Technology, Social Media and Social Services – Finding new ways to ‘help’


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I have some across lots of discussions and debates about ways of using social media and new technologies and interactions to ‘help’ social services become more effective. Most of it seems to revolve around building online directories and databases of micro providers and services that are available which build on so-called community capacity to improve the way that personal budgets can or might work.

At the risk of sounding overly cynical there is nothing ‘innovative’ in my mind about building a directory of services.  To me, this is not a particularly innovative way to use ‘technology’ in social services.  It taking a very obvious and well-trodden route to using new technologies. Providing directories while being useful to a certain group of people again exacerbates the isolation of those who are not party to or able to use them.  Being innovative isn’t always necessary to be helpful but it is very important that new ideas are focussed so we don’t just end up with increasingly specialised, localised directories that might have more ‘interactive’ features and feedback, look more ‘user led’ and compatible with the buzz words of social media but in the end they are brushing the surface of possibilities.

It feels more and more as if that there is a growing division between the ‘haves’ and ‘have nots’ as far as personal budgets have been extended and does absolutely nothing to address or use technologies to address those who reside continually in the ‘have not’ section.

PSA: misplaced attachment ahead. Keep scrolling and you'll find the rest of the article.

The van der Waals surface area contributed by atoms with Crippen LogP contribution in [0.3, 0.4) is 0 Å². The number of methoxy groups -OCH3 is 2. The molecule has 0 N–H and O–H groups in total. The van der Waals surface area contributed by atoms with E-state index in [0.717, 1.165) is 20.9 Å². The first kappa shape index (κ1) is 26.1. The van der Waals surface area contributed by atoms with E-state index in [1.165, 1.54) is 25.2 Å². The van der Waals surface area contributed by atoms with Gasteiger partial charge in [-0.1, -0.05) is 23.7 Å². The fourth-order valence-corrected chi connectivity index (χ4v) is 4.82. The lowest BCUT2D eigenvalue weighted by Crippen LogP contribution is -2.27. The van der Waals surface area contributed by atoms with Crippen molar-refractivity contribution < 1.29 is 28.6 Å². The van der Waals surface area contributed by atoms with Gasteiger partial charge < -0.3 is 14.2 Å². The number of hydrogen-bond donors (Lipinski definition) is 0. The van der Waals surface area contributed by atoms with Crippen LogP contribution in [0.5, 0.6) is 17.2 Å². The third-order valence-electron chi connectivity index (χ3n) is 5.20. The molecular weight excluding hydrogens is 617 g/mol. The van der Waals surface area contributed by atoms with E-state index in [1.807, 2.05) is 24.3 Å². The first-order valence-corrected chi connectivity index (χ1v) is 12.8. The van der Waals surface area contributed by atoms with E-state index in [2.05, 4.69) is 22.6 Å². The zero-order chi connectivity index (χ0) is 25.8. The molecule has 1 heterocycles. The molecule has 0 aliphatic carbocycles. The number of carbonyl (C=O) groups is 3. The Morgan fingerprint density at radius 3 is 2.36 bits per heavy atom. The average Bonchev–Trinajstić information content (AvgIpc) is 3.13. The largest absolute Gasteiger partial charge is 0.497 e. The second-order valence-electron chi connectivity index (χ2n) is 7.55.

While at work, we labour with database systems that have clearly been developed through conversations between commissioners and software companies without any recourse to frontline practitioners, nice new provider directories are being tinkered around with while the fundamental foundations of the systems we work with remain resolutely inaccessible.

I’ve had a few ideas myself and whilst I lack the technological expertise to see any of these ideas to fruition, this is a kind of ‘wish list’ of the sorts of things I’d like to see.  I’m under no illusion that these are ‘new’ ideas. I am sure similar things already exist in some form but they are things I’d like to see pan out in the longer run. Things I’d like to use at work.

I’d like to see more creativity in the use of technologies to assist with decision making for adults who have some kind of cognitive deficit. I’m a great fan of the ‘tablet’ and ‘touch screen’ model as I think it is intuitively an easier interface to understand.  When I see people instinctively reach out to touch the screen of my Kindle (which isn’t touchscreen!) I realise that we are becoming conditioned to seek the easiest input methods which are about touching a screen and speaking into a microphone and perhaps writing on a tablet. Now, voice recognition has improved, I’m yet to come across very successful handwriting recognition (possibly because I have scrawly almost illegible handwriting) but there is potential there. In the meantime, pictures and touchscreens seem like a good way to go.